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World Bank and Civil Society Review Anti-Poverty Efforts

Over the next two days, the World Bank will be meeting with private aid groups in Washington for what it calls a Civil Society Global Policy Forum. Delegates will discuss the Bank’s recommendations to low income countries about how to reduce poverty – what works and what doesn’t. They’ll also talk about ways to improve interactions between the Bank and civil society groups.

But a number of non-governmental organizations (NGOs) are boycotting the meeting and encouraging others to do the same. Among them is the group called “50 years is Enough” -- a coalition of grassroots NGOs in the united states. It says it’s committed to transforming the World Bank policies and practices, and – in its words – “ending the outside imposition of neo-liberal economic programs.”

Soren Ambrose is a senior policy analyst with group. He told English to Africa reporter William Eagle one of the problems with the meeting is that its agenda has, in his opinion, mostly been shaped by the Bank. As an example, he says the first day of the two-day meeting will focus on what more the institution’s poverty reduction process can do – and not whether it is working well. He also says the Bank has not invited a number of NGOs that came out against the institution’s policies on structural adjustment programs, the construction of large dams in the developing world, and issues of oil, mining and gas exploitation. Mr. Ambrose says these groups were invited by the Bank to help evaluate its policies in these areas, but their recommendations have been ignored.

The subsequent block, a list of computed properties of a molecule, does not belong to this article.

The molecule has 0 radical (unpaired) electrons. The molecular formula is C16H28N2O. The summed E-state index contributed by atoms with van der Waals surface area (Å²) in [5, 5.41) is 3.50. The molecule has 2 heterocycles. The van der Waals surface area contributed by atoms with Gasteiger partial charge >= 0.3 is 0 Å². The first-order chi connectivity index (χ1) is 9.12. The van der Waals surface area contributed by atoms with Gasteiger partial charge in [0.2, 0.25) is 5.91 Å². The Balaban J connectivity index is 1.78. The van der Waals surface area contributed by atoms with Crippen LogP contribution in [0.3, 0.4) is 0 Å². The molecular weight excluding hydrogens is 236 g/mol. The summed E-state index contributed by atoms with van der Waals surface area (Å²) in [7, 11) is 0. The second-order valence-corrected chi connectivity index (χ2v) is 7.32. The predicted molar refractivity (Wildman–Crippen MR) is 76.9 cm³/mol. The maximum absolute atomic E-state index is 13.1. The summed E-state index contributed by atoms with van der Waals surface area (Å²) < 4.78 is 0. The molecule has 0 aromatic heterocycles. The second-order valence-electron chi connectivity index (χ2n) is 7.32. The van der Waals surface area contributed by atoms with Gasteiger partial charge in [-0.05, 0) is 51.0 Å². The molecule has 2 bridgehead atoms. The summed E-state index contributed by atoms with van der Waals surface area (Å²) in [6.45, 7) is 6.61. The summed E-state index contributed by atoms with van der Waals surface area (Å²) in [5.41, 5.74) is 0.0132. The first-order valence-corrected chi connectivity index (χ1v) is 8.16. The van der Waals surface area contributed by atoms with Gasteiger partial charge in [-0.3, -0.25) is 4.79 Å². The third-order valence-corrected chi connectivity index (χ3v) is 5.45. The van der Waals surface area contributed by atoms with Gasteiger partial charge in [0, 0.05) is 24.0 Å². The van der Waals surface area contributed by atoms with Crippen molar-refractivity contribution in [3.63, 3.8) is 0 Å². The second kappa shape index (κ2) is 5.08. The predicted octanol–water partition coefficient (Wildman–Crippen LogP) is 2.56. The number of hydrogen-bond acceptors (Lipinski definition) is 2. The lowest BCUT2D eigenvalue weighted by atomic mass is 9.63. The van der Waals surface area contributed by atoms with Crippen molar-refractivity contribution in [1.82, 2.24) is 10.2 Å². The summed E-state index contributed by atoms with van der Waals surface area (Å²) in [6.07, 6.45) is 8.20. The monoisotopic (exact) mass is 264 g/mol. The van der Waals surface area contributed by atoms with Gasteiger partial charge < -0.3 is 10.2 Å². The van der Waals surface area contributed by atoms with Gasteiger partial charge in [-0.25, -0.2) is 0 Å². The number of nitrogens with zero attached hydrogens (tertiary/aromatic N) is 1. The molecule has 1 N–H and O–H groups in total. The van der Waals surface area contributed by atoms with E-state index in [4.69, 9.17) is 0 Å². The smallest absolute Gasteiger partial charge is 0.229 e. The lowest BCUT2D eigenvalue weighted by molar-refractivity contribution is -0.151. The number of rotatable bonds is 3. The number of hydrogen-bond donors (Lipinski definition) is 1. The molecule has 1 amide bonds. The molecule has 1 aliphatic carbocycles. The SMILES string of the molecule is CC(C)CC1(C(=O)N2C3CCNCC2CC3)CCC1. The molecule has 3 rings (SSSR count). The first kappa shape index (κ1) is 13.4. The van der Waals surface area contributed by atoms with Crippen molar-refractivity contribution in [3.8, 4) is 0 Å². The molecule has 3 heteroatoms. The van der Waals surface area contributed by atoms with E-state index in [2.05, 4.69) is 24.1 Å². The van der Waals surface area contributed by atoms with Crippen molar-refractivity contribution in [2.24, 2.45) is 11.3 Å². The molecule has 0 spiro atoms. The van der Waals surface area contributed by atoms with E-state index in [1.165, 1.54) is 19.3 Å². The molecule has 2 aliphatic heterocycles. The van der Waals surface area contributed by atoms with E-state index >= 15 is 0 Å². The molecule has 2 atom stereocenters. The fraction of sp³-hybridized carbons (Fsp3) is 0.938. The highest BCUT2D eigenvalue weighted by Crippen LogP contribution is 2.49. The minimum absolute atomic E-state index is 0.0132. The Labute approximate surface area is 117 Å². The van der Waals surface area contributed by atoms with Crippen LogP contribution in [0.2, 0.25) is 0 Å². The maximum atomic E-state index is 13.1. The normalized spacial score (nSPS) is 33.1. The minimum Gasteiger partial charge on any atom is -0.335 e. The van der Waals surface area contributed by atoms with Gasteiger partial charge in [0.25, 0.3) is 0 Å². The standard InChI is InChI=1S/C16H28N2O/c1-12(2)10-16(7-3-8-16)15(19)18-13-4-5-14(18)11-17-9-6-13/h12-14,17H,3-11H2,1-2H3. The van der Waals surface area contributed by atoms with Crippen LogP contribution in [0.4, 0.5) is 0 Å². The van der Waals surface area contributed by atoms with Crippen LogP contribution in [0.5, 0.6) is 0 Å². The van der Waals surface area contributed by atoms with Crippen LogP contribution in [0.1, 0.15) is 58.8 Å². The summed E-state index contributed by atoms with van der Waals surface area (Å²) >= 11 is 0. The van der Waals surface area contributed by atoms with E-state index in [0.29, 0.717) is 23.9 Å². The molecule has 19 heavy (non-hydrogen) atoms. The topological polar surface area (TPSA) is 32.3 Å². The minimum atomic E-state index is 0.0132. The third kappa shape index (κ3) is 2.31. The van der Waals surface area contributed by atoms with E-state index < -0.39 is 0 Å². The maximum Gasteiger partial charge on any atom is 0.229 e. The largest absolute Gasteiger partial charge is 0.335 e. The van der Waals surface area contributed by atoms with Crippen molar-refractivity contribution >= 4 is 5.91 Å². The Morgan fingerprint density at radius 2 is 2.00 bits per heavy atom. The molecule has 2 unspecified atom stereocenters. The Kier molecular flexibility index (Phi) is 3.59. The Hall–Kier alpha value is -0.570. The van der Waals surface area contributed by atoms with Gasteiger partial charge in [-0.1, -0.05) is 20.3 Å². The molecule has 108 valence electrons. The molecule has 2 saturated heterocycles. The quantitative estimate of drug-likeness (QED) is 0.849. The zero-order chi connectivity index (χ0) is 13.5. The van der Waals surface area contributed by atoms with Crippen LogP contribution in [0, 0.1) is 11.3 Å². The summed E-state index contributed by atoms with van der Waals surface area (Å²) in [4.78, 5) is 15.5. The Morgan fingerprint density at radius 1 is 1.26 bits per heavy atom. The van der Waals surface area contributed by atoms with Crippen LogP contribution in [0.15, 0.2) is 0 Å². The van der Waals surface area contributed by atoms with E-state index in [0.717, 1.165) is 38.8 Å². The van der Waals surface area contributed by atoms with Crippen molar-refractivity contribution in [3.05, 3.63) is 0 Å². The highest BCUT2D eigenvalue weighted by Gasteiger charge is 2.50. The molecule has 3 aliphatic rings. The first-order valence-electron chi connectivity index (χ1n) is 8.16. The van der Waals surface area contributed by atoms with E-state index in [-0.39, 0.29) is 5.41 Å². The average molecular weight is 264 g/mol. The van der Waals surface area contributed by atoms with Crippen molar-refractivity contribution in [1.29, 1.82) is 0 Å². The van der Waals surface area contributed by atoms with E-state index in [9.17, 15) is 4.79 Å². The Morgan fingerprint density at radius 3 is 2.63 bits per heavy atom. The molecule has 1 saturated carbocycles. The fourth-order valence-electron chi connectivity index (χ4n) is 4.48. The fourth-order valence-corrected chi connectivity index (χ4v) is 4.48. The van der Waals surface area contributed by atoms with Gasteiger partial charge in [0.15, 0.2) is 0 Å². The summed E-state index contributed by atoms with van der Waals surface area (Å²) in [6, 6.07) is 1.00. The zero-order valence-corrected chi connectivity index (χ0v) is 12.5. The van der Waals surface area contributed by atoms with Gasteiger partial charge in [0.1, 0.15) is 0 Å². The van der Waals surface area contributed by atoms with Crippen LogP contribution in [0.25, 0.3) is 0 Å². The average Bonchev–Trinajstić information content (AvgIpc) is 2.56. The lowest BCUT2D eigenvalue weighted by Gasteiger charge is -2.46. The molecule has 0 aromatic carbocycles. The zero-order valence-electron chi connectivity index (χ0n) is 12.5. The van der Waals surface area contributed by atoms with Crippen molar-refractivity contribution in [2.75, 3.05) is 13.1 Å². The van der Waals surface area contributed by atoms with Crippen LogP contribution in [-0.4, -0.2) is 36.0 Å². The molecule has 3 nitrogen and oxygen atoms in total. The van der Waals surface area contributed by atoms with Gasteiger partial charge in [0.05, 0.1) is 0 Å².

World Bank critic Soren Ambrose says some NGOs are also concerned about the Bank’s new incoming president, current Deputy Defense Secretary Paul Wolfowitz. The activist says he thinks Mr. Wolfowitz will make the Bank more biased toward the northern interests that fund it, including the United States. President Bush says he backs Mr. Wolfowitz because he is “committed to development” and is “a compassionate, decent man.” The President says Mr. Wolfowitz has demonstrated his skill managing a large institution.